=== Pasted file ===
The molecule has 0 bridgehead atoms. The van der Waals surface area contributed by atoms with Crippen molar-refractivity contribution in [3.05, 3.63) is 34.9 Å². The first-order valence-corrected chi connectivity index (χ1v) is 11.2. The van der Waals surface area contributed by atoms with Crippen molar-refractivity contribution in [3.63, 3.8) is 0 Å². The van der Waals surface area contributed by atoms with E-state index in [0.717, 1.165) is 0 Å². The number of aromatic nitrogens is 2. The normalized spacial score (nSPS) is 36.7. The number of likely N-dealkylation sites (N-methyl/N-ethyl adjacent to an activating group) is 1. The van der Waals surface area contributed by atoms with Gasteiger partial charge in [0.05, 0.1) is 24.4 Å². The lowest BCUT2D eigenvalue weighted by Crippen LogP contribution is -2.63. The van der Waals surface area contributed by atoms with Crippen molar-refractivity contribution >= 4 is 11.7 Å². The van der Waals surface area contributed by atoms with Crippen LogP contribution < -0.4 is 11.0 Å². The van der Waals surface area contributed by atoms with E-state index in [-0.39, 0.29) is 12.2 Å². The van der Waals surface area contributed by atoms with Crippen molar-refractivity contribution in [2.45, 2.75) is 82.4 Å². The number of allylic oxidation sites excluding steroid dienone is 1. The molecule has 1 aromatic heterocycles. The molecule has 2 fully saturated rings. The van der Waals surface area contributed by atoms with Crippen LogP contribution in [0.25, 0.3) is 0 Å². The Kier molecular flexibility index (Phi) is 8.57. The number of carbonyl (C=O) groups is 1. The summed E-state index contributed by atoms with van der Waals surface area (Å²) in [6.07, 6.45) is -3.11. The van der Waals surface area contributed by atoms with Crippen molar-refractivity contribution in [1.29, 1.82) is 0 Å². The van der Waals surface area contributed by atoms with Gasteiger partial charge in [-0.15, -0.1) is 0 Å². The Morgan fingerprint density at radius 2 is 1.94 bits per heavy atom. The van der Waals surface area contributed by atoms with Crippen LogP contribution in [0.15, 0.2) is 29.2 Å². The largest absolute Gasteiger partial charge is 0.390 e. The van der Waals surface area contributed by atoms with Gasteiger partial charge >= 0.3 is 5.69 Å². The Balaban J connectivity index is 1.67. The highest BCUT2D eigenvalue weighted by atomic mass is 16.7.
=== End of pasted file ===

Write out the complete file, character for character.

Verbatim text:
The molecule has 0 bridgehead atoms. The van der Waals surface area contributed by atoms with Crippen molar-refractivity contribution in [3.05, 3.63) is 34.9 Å². The first-order valence-corrected chi connectivity index (χ1v) is 11.2. The van der Waals surface area contributed by atoms with Crippen molar-refractivity contribution in [3.63, 3.8) is 0 Å². The van der Waals surface area contributed by atoms with E-state index in [0.717, 1.165) is 0 Å². The number of aromatic nitrogens is 2. The normalized spacial score (nSPS) is 36.7. The number of likely N-dealkylation sites (N-methyl/N-ethyl adjacent to an activating group) is 1. The van der Waals surface area contributed by atoms with Gasteiger partial charge in [0.05, 0.1) is 24.4 Å². The lowest BCUT2D eigenvalue weighted by Crippen LogP contribution is -2.63. The van der Waals surface area contributed by atoms with Crippen molar-refractivity contribution >= 4 is 11.7 Å². The van der Waals surface area contributed by atoms with Crippen LogP contribution < -0.4 is 11.0 Å². The van der Waals surface area contributed by atoms with E-state index in [-0.39, 0.29) is 12.2 Å². The van der Waals surface area contributed by atoms with Crippen molar-refractivity contribution in [2.45, 2.75) is 82.4 Å². The number of allylic oxidation sites excluding steroid dienone is 1. The molecule has 1 aromatic heterocycles. The molecule has 2 fully saturated rings. The van der Waals surface area contributed by atoms with Crippen LogP contribution in [0.25, 0.3) is 0 Å². The Kier molecular flexibility index (Phi) is 8.57. The number of carbonyl (C=O) groups is 1. The summed E-state index contributed by atoms with van der Waals surface area (Å²) in [6.07, 6.45) is -3.11. The van der Waals surface area contributed by atoms with Crippen molar-refractivity contribution in [1.29, 1.82) is 0 Å². The van der Waals surface area contributed by atoms with Gasteiger partial charge in [-0.15, -0.1) is 0 Å². The Morgan fingerprint density at radius 2 is 1.94 bits per heavy atom. The van der Waals surface area contributed by atoms with Crippen LogP contribution in [0.15, 0.2) is 29.2 Å². The largest absolute Gasteiger partial charge is 0.390 e. The van der Waals surface area contributed by atoms with Gasteiger partial charge >= 0.3 is 5.69 Å². The Balaban J connectivity index is 1.67. The highest BCUT2D eigenvalue weighted by atomic mass is 16.7.